Alpha

One of the most frustrating things I have seen as a graduate student was a p-value of 0.06. In fact, I have seen this terrible number on more than one occasion. A p-value of 0.06 means that there is a six percent chance that the results I observed were a result of random chance if there really was no effect. Now, I personally think, when it comes to ecology at least, that six percent is low. Think about all the troubleshooting ecological research requires or how we are often limited to small sample sizes. How different is six percent really from 5 percent?

I am not the only one who is suspicious of the alpha values. I have listened to professors proclaim the death of traditional statistics and the end of an era of α < 0.05. Ecologists are moving towards Bayesian statistics. If you have been around FIU long enough you may remember the prestigious Glaser Seminar speaker in 2014 was Dr. David Anderson.

The other day I was surprised to see an article that was advocating for lowering alpha values to 0.005! What??? 

THEY ADDED AN EXTRA ZERO AFTER THE DECIMAL! 

I was shook.

After reading more I began to understand their reasoning. Benjamin et al. are focused on preventing false positives, or type I error. They are concerned with the lack of reproducible experiments. One example of this is in drug research where a new drug is shown to have a significant effect during the trials but then years later, after released, scientists discover that there is no effect or even a harmful effect. This wastes time and money and increases the general public’s mistrust of science.

Overall, Benjamin et al. did a thorough job at explaining their logic and took time to preemptively respond to anticipated objections. They make it clear that the change to 0.005 is a standard for evidence but should not be a standard for publication or policy. I think this might be what saves us ecologists from perishing.

Their justification for lowering alpha reminded me of how natural gas is often presented as the transition fuel. You know those people who say, “natural gas burns cleaner than coal or oil and will help buy time as we transition to renewable energy”. I interpreted Benjamin et al.’s conclusion along the lines of: lowering the alpha helps mitigate some of the systemic issues in modern scientific research but it is only a temporary fix for a much larger issue that will take more thought and debate.

What do you think about lowering alphas to 0.005? How would that change future FCE findings? 

I would love to hear your thoughts on the value of α and p! Comment below!

Comments

  1. I used p=0.01 for my Ph.D. thesis and it did simplify my interpretations around key findings. It's useful to comment in your discussion sections on stronger vs weaker findings based on p-values and other criteria such as AIC for models, e.g. regressions. What is often lacking are stronger / more frequent collaborations between statisticians / statistical ecologists and ecologists who are great at doing empirical work, but not so great with super-quantitative analyses. Having to-go experts on this within departments at all seniority levels can help, especially if there are more opportunities for open discussions on one's data, results, and discoveries.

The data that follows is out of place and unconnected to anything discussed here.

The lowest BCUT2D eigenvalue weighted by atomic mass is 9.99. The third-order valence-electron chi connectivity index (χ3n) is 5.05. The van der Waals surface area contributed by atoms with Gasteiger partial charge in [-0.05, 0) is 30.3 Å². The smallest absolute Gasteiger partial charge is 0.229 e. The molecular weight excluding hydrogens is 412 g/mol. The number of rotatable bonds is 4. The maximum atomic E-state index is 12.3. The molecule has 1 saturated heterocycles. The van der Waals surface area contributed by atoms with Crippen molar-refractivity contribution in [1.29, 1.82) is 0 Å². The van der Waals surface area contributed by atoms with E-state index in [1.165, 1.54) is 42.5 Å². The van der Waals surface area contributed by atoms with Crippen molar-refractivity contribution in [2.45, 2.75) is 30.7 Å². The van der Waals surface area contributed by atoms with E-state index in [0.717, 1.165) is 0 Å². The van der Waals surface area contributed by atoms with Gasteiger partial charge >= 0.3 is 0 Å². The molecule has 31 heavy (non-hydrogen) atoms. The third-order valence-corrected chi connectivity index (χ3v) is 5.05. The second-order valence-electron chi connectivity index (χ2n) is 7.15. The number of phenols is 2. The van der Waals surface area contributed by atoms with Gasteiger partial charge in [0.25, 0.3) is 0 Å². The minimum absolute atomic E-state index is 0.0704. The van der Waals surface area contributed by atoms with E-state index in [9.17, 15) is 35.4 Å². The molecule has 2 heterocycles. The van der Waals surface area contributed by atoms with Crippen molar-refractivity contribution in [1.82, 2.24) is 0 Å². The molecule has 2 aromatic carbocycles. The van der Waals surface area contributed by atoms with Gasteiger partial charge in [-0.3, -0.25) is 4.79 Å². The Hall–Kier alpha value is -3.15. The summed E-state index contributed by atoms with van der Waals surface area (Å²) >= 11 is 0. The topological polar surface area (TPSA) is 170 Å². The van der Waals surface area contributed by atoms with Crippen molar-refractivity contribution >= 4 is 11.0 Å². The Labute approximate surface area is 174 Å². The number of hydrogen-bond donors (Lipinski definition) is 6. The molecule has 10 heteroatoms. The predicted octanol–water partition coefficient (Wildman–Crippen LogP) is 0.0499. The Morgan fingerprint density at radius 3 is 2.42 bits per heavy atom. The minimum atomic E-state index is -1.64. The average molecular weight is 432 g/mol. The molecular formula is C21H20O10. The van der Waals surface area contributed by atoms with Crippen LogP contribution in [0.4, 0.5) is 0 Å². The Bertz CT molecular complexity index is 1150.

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    1. Thanks Luca! I can see how having an alpha of 0.01 would make interpreting results clearer. Do you find it acceptable to discuss results as marginally significant or approaching significance? I was taught to use the alpha as a strict cutoff. The difference is either significant or not. Thanks!

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  2. It depends on your question. I have argued that for conservation purposes, p of 0.1 should be enough to show a potential effect of contaminants to stream communities. If the question is about conserving a rare species or preventing potential harm to the environment and human health, p of 0.005 or even p of 0.05 may be too conservative.

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    1. I think that the authors would agree with you here. They conclude by saying that an alpha of 0.005 should not be a standard for publication or management. In my opinion It is better to be safe than sorry when it comes to avoiding environmental consequences.

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  3. I published work discussing 'slight' or 'not significant' differences as compared to major ones. Given that the p-value threshold is a choice, I think it's good to qualify your statements and you can also put most highly significant differences in bold in a table as another way of guiding the reader to a faster and better (more nuanced) understanding of your results. Also, zero is a result too and sometimes the absence of significant differences or good predictive models may mean that we are not measuring enough variables and factors and this can lead to more in depth analysis and new research, right?

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